If you’re a WordPress user, I strongly recommend making website performance a priority. By delivering fast-loading pages to visitors, you will improve your search engine rankings, increase website traffic and give readers a great user experience.
A key part of optimising a website is analysing web pages using performance benchmarking tools such as Google PageSpeed Insights, GTmetrix and Pingdom Website Speed Test. These services will rate the performance of a URL, confirm the size of the page and confirm how long it takes the page to load.
Performance benchmarking tools do not just analyse your web pages, they also show what needs to be addressed in order to improve page loading times. For example, you may be advised to remove unused CSS code or reduce the weight of images on your website.
One recommendation that you will frequently see is to Eliminate render-blocking resources in WordPress. In this article, I will explain what render-blocking resources in WordPress are and show how you can improve your website’s page loading times by removing them.
What are Render-Blocking Resources in WordPress?
Website optimisation is all about delivering your website pages to visitors in the quickest possible time. A typical page contains many different elements.
|Structure & Design||Constructed using HTML and CSS|
|Content||Text and images|
When someone visits a page on your website, their browser will process the page’s code from top to bottom. This is commonly referred to as “Rendering the Page“.
Render-blocking resources increase the time it takes the browser to show the primary content to the user, which is an important performance and search engine ranking metric that Google calls First Meaningful Paint (FMP).
How to Identify Render-Blocking Resources on WordPress
Render-blocking resources on WordPress can be identified easily using performance benchmarking tools. All you have to do is enter the URL of the page you want to test.
Google PageSpeed Insights highlights the total time that render-blocking resources add to the first paint of your page. Underneath you will see a breakdown that shows the URL of each render-blocking resource and the size of the file. It also shows how much quicker your page could load if the render-blocking resource is eliminated.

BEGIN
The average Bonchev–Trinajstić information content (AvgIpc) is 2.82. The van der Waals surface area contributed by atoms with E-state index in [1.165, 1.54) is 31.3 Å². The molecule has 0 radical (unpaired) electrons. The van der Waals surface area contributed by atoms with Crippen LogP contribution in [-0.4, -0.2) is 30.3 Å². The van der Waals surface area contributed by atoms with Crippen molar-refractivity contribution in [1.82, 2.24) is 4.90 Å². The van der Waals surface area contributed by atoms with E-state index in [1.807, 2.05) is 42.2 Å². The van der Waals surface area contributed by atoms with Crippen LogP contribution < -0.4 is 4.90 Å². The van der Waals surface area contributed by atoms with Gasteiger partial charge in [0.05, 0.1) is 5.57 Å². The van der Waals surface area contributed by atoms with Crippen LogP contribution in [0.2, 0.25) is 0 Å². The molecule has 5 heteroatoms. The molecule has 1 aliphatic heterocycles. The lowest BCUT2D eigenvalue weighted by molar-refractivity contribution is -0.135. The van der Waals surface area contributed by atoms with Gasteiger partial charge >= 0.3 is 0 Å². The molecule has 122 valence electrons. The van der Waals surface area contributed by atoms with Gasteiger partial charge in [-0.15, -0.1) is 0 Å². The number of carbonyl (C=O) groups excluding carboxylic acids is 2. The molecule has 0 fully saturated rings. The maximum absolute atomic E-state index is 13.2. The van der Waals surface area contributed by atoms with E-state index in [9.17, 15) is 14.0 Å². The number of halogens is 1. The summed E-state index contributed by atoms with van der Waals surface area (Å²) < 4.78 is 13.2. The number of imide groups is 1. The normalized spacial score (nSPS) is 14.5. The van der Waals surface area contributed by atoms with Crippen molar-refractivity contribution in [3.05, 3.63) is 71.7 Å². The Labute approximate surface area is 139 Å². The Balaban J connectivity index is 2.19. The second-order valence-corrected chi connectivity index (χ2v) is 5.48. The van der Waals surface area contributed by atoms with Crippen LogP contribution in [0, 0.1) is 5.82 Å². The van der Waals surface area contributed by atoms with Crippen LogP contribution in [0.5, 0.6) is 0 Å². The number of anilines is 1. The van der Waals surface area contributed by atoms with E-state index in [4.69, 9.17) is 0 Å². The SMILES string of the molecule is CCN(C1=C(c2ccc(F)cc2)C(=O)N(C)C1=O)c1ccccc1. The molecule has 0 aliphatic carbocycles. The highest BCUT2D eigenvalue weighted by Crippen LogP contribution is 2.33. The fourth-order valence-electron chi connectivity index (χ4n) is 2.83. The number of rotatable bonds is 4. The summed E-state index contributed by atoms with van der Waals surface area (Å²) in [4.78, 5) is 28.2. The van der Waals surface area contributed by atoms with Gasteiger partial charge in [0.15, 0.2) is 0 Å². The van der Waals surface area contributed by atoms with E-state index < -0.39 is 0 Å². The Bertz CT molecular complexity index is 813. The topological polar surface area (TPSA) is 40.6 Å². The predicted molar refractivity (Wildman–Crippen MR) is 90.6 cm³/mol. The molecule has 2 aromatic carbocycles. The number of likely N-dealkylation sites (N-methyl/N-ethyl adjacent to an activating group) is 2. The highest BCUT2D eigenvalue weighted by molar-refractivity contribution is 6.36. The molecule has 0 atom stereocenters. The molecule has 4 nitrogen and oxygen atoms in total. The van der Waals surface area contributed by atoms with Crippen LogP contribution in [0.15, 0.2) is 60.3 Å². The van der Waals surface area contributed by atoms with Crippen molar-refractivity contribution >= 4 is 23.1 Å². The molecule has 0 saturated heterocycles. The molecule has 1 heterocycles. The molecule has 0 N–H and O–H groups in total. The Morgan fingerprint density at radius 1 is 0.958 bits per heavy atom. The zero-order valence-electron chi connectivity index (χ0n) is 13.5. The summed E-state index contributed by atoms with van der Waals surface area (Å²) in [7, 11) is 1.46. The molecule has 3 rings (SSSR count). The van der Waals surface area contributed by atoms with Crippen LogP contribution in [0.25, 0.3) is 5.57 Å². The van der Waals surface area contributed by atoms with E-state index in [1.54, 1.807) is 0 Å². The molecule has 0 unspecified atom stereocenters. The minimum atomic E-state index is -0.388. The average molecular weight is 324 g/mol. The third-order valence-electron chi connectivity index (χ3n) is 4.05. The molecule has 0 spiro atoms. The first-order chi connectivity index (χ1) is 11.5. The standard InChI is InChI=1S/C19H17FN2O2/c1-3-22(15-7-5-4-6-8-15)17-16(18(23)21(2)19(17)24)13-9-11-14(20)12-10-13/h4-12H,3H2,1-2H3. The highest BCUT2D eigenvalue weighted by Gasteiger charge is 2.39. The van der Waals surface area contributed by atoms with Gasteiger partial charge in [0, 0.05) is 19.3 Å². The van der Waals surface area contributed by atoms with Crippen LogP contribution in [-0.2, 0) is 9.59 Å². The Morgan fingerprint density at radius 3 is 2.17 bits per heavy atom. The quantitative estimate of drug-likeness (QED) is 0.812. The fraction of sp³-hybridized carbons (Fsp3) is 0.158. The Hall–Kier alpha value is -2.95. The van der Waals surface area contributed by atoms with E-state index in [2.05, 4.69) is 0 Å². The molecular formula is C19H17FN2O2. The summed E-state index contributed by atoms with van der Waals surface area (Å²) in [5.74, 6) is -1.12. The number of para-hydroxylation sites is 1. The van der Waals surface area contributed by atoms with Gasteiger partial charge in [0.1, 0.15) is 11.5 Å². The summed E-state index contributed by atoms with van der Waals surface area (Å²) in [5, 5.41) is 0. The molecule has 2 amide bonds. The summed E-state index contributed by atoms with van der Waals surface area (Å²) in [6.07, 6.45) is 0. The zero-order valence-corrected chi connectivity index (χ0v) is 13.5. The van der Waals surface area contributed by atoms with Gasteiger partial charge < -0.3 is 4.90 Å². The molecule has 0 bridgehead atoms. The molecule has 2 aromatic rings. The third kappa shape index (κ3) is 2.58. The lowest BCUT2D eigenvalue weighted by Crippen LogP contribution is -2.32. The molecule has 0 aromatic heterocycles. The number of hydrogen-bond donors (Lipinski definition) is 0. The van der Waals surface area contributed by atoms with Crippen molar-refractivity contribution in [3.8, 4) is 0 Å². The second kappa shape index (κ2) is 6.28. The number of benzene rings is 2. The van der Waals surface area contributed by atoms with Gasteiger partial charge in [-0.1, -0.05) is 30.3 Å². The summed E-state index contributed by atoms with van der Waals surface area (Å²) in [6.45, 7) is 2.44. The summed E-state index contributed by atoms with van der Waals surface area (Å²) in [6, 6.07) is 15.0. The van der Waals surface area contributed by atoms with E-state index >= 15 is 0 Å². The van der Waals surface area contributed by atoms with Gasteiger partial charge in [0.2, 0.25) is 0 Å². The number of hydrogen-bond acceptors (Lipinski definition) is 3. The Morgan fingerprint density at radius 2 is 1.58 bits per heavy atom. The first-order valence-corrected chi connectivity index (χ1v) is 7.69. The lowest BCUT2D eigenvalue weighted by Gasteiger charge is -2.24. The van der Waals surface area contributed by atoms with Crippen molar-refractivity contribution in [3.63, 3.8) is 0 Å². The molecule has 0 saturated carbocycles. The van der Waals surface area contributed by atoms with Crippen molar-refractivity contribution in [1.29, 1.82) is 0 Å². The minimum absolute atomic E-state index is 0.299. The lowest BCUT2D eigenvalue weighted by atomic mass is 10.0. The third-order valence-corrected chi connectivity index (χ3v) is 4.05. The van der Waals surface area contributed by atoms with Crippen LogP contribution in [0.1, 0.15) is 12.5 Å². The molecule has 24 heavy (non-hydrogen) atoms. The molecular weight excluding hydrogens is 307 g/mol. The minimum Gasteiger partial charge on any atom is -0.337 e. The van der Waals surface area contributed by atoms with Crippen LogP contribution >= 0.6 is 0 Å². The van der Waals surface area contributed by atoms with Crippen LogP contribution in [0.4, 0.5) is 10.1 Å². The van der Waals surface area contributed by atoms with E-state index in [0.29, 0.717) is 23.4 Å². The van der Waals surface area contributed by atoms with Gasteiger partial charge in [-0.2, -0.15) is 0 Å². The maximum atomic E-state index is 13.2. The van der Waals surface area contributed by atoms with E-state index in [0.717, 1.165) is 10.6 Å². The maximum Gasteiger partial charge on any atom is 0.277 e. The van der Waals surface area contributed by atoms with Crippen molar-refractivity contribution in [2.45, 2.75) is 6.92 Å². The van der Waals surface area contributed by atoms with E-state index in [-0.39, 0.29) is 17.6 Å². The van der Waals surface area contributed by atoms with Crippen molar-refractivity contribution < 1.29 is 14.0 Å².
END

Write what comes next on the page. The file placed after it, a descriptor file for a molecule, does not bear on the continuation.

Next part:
GTmetrix also lists each render-blocking resource, the size of the file and the time it takes to download the file.
Although the Pingdom Website Speed Test does not have a specific section that highlights render-blocking resources, you can see what is causing pages to slow down from the “File Requests” area.
Identifying Critical Resources
A resource is deemed critical if it is required to display the first paint of a web page. All other resources are deemed non-critical.
One of the easiest ways to identify critical resources is to use the Coverage tab in Chrome DevTools. It highlights exactly what percentage of files were necessary to display the initial page load correctly. Critical styling is displayed in green, whilst non-critical styling is displayed in red.
Eliminating Render-Blocking CSS in WordPress Using Inline Calls
If website styling is located in small CSS files, you can use the performance WordPress plugin Asset Cleanup to automatically inline styling from small stylesheets.
It may be preferable to use Async or Defer on a page so it is important to test both and see which technique provides the best results. You will, however, see a reduction in page loading times whichever method you use.
|Async||Download files as the page is being rendered and execute files as soon as they are available|
|Defer||Download files as the page is being rendered and execute files in sequential order once the page has finished rendering|
Async and Defer can be applied throughout your whole website using a WordPress performance plugin.
The plugin’s setup wizard will run multiple tests on GTmetrix in order to determine the best settings for your website.
Once you have identified render-blocking resources on your WordPress website using Chrome’s coverage tool or a performance benchmarking service such as GTmetrix or Google PageSpeed Insights, you can apply Async and Defer using HTTP/2 Push Preload on a file by file basis.
If you’re willing to test the performance of Async and Defer for each file, you will be able to find the best technique for each resource. This can lead to a greater reduction in page loading times.
Whichever WordPress plugin you use to apply Async and Defer, be sure to check your website design afterwards to ensure nothing has broken.
Render-Blocking Resources in WordPress greatly increase page loading times. They also affect the user experience of your website as visitors will see a blank page until all render-blocking resources have been downloaded and executed.
Thanks for reading.